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Things We Like: Sleeping In Total Darkness

 

Post by Kyle St. Romain

In previous articles, we’ve discussed the three basic ingredients for a good night’s sleep: (1) a dark room; (2) a cold room; and (3) a luxurious bed. There are some other things you can do that will help you sleep more restfully, like: getting enough exercise, eating the right foods, and even wearing a pair of socks to bed, but a comfortable bed in a cold, dark room are the pillars of good sleep.

Unfortunately in today’s world, many people sleep in relatively light rooms. Some people even sleep with the television set on — something I do not understand. But even if you’re able to fall asleep in a lit room or actually prefer it, chances are you’re not getting the best night’s sleep you could. So today we’re going to discuss exactly why total darkness is a must-have for your mind and body to rest properly.

Darkness was probably something our ancestors took for granted (read: feared). With no electricity or artificial lights, early humans lived by the natural cycles of day and night — the key word being natural. With the advent of fire we started to become masters over our domain. Fast forward to present time and it’s all but impossible to find total darkness outside unless you’re camping somewhere remote. This is especially true for those of us who live in urban environments where almost every street is laden with artificial lights — lights that are considerably brighter than what we would otherwise be exposed to at night (the moon and stars).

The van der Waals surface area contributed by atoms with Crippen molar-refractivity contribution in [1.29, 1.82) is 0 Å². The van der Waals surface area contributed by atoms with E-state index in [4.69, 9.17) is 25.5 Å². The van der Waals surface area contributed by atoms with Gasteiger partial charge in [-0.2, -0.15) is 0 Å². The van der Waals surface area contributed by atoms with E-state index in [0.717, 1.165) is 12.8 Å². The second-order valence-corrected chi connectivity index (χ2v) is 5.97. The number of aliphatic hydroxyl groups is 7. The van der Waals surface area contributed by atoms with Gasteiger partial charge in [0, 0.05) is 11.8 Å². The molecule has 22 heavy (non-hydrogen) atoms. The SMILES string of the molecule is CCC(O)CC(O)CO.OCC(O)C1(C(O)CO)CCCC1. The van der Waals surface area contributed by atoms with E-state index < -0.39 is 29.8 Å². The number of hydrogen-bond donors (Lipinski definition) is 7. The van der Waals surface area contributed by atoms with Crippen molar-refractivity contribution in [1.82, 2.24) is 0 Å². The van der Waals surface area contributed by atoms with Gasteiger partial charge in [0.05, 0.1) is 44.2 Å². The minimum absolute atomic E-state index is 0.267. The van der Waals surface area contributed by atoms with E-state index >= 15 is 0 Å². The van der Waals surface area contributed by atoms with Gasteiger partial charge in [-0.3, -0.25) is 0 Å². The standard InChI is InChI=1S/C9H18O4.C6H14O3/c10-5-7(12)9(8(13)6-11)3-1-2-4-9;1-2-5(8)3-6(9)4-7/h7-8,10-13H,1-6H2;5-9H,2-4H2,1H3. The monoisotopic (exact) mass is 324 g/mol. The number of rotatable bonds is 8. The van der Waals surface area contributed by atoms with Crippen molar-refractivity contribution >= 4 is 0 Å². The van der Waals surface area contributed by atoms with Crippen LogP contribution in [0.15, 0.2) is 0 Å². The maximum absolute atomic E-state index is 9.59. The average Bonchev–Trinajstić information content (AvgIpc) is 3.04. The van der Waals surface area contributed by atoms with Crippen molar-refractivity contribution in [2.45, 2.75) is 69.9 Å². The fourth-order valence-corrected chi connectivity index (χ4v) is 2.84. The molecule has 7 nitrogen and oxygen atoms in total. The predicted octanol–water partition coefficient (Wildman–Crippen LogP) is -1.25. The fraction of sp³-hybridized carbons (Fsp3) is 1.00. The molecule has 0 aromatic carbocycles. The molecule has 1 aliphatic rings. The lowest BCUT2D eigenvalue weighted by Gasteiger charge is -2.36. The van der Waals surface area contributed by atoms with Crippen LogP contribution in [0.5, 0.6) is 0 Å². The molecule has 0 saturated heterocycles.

In darkness, our brains are wired to produce melatonin, a hormone that helps lower blood pressure, glucose, and body temperature. The production of melatonin is one of the most important physiological responses that helps us sleep better. When melatonin production is suppressed, we start to go into sleep debt, which can cause fat gain, insulin resistance, and inflammation.

When we are exposed to light before going to sleep, however dim, our bodies’ natural rhythm gets thrown out of whack. Making matters worse is that many light bulbs, computer screens, and smartphones emit blue light, one of the most stimulating colors of light. Exposure to blue light from a computer screen is why it’s harder to fall asleep quickly after responding to those late night emails.